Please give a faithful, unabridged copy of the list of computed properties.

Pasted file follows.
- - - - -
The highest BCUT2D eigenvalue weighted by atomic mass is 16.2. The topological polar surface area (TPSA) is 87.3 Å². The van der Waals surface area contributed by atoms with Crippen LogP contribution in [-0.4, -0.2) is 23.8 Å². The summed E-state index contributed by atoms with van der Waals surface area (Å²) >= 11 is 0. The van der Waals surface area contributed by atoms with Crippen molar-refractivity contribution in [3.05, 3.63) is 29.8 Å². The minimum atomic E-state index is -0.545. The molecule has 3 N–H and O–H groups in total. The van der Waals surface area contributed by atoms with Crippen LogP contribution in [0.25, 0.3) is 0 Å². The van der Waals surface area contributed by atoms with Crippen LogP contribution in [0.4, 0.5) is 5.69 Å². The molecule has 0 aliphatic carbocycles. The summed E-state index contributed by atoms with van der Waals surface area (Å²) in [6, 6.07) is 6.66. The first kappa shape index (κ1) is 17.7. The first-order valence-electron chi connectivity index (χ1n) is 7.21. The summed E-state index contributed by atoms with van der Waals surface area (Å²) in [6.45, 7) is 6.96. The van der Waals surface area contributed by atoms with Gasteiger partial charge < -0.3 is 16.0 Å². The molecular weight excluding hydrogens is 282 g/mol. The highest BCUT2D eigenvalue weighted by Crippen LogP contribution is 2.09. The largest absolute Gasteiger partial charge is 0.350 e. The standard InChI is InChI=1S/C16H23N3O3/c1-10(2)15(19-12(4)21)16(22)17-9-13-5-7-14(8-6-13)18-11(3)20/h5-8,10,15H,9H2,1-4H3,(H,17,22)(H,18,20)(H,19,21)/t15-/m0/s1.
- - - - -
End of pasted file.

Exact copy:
The highest BCUT2D eigenvalue weighted by atomic mass is 16.2. The topological polar surface area (TPSA) is 87.3 Å². The van der Waals surface area contributed by atoms with Crippen LogP contribution in [-0.4, -0.2) is 23.8 Å². The summed E-state index contributed by atoms with van der Waals surface area (Å²) >= 11 is 0. The van der Waals surface area contributed by atoms with Crippen molar-refractivity contribution in [3.05, 3.63) is 29.8 Å². The minimum atomic E-state index is -0.545. The molecule has 3 N–H and O–H groups in total. The van der Waals surface area contributed by atoms with Crippen LogP contribution in [0.25, 0.3) is 0 Å². The van der Waals surface area contributed by atoms with Crippen LogP contribution in [0.4, 0.5) is 5.69 Å². The molecule has 0 aliphatic carbocycles. The summed E-state index contributed by atoms with van der Waals surface area (Å²) in [6, 6.07) is 6.66. The first kappa shape index (κ1) is 17.7. The first-order valence-electron chi connectivity index (χ1n) is 7.21. The summed E-state index contributed by atoms with van der Waals surface area (Å²) in [6.45, 7) is 6.96. The van der Waals surface area contributed by atoms with Gasteiger partial charge < -0.3 is 16.0 Å². The molecular weight excluding hydrogens is 282 g/mol. The highest BCUT2D eigenvalue weighted by Crippen LogP contribution is 2.09. The largest absolute Gasteiger partial charge is 0.350 e. The standard InChI is InChI=1S/C16H23N3O3/c1-10(2)15(19-12(4)21)16(22)17-9-13-5-7-14(8-6-13)18-11(3)20/h5-8,10,15H,9H2,1-4H3,(H,17,22)(H,18,20)(H,19,21)/t15-/m0/s1.